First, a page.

The tarp performed exceedingly well on my Bartram Trail fastpack. One of the chief complaints of non-freestanding shelters (or shelters without poles) is that they are notoriously flappy in the wind. After an extremely windy night #2 at the Wayah Bald shelter I was sold on Dyneema Composite Fabric shelters at ANY price. The wind protection was excellent and far quieter than any other freestanding shelter I have ever used.

I had hot, humid weather on my Bartram Trail traverse. In the high humidity of North Carolina and North Georgia, the tarp’s open face mitigated moisture well.  The very next week the tarp was fully covered in a heavy mix of sleet and wet snow on the Appalachian Trail just outside of Hot Springs, North Carolina.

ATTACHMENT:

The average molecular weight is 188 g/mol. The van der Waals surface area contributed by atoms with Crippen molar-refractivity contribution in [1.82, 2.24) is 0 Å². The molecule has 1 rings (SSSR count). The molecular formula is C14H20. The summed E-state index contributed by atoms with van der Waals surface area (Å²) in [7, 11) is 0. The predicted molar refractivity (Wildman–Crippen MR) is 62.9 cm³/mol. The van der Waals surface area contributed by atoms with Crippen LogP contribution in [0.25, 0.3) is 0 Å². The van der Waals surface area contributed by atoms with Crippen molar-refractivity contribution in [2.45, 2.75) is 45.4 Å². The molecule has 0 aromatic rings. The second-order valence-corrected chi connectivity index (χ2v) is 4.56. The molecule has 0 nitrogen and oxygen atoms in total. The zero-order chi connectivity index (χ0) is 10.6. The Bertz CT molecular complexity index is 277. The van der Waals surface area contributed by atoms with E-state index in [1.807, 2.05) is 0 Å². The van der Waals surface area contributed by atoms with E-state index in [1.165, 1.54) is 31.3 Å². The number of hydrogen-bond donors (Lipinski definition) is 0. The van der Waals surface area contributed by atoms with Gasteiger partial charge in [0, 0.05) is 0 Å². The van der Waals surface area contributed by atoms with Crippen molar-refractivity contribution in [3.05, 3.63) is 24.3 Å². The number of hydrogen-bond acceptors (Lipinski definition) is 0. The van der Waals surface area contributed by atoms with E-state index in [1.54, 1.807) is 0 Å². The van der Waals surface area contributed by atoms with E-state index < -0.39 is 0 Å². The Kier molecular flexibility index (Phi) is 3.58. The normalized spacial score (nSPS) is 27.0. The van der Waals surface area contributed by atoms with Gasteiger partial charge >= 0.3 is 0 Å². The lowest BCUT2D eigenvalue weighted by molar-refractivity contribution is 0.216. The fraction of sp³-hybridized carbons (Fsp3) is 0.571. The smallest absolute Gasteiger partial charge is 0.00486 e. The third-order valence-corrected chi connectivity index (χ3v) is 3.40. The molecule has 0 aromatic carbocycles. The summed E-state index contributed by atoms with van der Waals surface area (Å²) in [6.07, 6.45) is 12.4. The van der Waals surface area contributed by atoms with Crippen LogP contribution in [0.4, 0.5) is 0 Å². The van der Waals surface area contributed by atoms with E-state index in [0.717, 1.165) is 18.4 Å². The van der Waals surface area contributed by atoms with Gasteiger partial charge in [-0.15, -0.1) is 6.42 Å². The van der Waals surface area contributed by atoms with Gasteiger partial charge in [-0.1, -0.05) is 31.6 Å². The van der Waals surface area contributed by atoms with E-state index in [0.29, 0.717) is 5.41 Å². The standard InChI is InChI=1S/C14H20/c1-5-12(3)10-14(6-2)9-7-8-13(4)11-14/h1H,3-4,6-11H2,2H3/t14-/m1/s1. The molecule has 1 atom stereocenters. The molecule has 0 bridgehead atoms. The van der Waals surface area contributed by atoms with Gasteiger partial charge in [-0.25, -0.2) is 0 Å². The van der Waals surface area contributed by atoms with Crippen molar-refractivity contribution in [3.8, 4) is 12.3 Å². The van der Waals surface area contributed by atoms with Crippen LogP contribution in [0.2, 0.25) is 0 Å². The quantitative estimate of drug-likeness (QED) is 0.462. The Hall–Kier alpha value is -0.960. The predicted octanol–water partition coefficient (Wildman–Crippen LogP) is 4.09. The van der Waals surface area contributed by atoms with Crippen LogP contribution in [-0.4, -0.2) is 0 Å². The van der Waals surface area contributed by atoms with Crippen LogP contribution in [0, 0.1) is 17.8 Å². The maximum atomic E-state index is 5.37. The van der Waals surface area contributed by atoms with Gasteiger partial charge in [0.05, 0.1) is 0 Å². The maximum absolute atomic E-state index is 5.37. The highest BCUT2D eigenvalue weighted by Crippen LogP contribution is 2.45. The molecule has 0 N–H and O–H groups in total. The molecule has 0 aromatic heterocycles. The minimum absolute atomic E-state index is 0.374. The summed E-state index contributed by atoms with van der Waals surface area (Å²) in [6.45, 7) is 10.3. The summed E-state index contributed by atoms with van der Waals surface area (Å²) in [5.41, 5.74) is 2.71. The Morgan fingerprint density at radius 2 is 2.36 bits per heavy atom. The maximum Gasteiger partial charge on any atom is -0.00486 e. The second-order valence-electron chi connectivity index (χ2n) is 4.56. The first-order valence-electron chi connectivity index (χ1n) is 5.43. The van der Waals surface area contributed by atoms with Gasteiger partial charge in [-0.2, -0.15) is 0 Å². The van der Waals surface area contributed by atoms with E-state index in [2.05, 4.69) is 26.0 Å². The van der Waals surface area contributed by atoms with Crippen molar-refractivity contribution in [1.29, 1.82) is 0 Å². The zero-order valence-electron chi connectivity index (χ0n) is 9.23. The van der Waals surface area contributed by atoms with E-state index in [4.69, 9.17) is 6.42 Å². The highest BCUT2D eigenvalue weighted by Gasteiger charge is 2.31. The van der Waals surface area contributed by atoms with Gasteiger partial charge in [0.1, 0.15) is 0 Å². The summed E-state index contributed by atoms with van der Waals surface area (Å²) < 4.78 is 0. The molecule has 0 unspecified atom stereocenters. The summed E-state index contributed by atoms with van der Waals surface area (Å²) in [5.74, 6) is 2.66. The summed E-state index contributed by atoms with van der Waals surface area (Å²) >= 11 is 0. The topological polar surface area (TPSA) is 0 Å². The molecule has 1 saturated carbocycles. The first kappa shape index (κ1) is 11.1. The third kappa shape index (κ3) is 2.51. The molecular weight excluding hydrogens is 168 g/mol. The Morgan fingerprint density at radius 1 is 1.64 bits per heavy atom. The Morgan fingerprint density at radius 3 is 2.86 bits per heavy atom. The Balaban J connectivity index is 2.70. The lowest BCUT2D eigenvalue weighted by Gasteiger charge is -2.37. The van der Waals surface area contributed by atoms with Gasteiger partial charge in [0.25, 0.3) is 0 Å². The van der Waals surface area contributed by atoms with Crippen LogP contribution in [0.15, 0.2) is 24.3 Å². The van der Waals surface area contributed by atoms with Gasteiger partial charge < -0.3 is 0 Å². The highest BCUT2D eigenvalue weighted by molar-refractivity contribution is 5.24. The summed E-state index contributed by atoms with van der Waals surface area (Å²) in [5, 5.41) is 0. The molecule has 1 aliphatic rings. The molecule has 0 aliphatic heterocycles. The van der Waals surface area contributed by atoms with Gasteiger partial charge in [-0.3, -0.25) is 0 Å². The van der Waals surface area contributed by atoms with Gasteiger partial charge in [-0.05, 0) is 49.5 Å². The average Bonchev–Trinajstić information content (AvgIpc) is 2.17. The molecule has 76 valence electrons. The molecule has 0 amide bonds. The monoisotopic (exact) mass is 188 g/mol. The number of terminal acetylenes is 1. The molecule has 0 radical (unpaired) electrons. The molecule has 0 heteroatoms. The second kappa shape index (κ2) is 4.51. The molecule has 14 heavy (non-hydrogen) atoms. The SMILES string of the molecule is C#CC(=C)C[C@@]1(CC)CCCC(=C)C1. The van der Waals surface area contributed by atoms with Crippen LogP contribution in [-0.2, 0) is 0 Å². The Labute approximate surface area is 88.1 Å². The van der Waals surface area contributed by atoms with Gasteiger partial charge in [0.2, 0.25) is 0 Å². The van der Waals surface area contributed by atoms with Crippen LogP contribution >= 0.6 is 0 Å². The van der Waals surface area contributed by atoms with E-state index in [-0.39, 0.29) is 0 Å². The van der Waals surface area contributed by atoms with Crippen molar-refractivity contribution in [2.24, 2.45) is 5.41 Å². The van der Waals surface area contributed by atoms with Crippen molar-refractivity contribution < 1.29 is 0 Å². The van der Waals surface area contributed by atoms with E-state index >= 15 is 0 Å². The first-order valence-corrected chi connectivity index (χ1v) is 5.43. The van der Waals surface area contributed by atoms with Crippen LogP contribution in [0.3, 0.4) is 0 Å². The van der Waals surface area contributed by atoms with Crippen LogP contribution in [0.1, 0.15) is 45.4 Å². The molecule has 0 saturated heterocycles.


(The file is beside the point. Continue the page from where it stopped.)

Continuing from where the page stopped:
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I was impressed with the Dyneema Composite Fabric’s stretch resistant qualities. While a silnylon tarp would have sagged under the weight of the snow this tarp held its ridgelines taught.

However, after this brush with the frozen stuff the tarp’s rear tie out began to lift from the body of the tarp.

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The rear tie out is located on the seam, so in addition to the tie out coming loose, the bonded seam fusing the two pieces of material together began to come apart as well.